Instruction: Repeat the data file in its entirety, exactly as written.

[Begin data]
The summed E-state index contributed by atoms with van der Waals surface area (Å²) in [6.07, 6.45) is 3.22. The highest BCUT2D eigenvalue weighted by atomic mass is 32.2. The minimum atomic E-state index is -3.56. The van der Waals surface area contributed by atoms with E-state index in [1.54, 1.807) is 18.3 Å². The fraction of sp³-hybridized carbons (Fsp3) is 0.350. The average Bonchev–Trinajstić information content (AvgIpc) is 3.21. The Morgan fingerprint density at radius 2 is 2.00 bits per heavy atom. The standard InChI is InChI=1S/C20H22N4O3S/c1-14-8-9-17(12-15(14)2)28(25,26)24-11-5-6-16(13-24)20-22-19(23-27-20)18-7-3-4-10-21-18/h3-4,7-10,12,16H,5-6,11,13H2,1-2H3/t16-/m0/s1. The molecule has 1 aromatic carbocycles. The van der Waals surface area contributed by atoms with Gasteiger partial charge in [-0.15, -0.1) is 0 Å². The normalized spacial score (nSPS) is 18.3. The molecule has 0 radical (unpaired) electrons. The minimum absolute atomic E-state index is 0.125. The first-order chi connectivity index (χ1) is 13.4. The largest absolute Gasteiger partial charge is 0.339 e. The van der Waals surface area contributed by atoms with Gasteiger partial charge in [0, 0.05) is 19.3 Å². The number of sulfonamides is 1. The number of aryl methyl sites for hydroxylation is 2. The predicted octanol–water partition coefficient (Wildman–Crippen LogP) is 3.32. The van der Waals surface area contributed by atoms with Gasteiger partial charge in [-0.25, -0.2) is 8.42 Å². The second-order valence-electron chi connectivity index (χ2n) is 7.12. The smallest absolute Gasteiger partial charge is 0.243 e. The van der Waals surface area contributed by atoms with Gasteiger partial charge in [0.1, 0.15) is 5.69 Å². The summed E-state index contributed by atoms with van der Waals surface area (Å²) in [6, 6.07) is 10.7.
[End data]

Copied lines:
The summed E-state index contributed by atoms with van der Waals surface area (Å²) in [6.07, 6.45) is 3.22. The highest BCUT2D eigenvalue weighted by atomic mass is 32.2. The minimum atomic E-state index is -3.56. The van der Waals surface area contributed by atoms with E-state index in [1.54, 1.807) is 18.3 Å². The fraction of sp³-hybridized carbons (Fsp3) is 0.350. The average Bonchev–Trinajstić information content (AvgIpc) is 3.21. The Morgan fingerprint density at radius 2 is 2.00 bits per heavy atom. The standard InChI is InChI=1S/C20H22N4O3S/c1-14-8-9-17(12-15(14)2)28(25,26)24-11-5-6-16(13-24)20-22-19(23-27-20)18-7-3-4-10-21-18/h3-4,7-10,12,16H,5-6,11,13H2,1-2H3/t16-/m0/s1. The molecule has 1 aromatic carbocycles. The van der Waals surface area contributed by atoms with Gasteiger partial charge in [-0.15, -0.1) is 0 Å². The normalized spacial score (nSPS) is 18.3. The molecule has 0 radical (unpaired) electrons. The minimum absolute atomic E-state index is 0.125. The first-order chi connectivity index (χ1) is 13.4. The largest absolute Gasteiger partial charge is 0.339 e. The van der Waals surface area contributed by atoms with Gasteiger partial charge in [0, 0.05) is 19.3 Å². The number of sulfonamides is 1. The number of aryl methyl sites for hydroxylation is 2. The predicted octanol–water partition coefficient (Wildman–Crippen LogP) is 3.32. The van der Waals surface area contributed by atoms with Gasteiger partial charge in [-0.25, -0.2) is 8.42 Å². The second-order valence-electron chi connectivity index (χ2n) is 7.12. The smallest absolute Gasteiger partial charge is 0.243 e. The van der Waals surface area contributed by atoms with Gasteiger partial charge in [0.1, 0.15) is 5.69 Å². The summed E-state index contributed by atoms with van der Waals surface area (Å²) in [6, 6.07) is 10.7.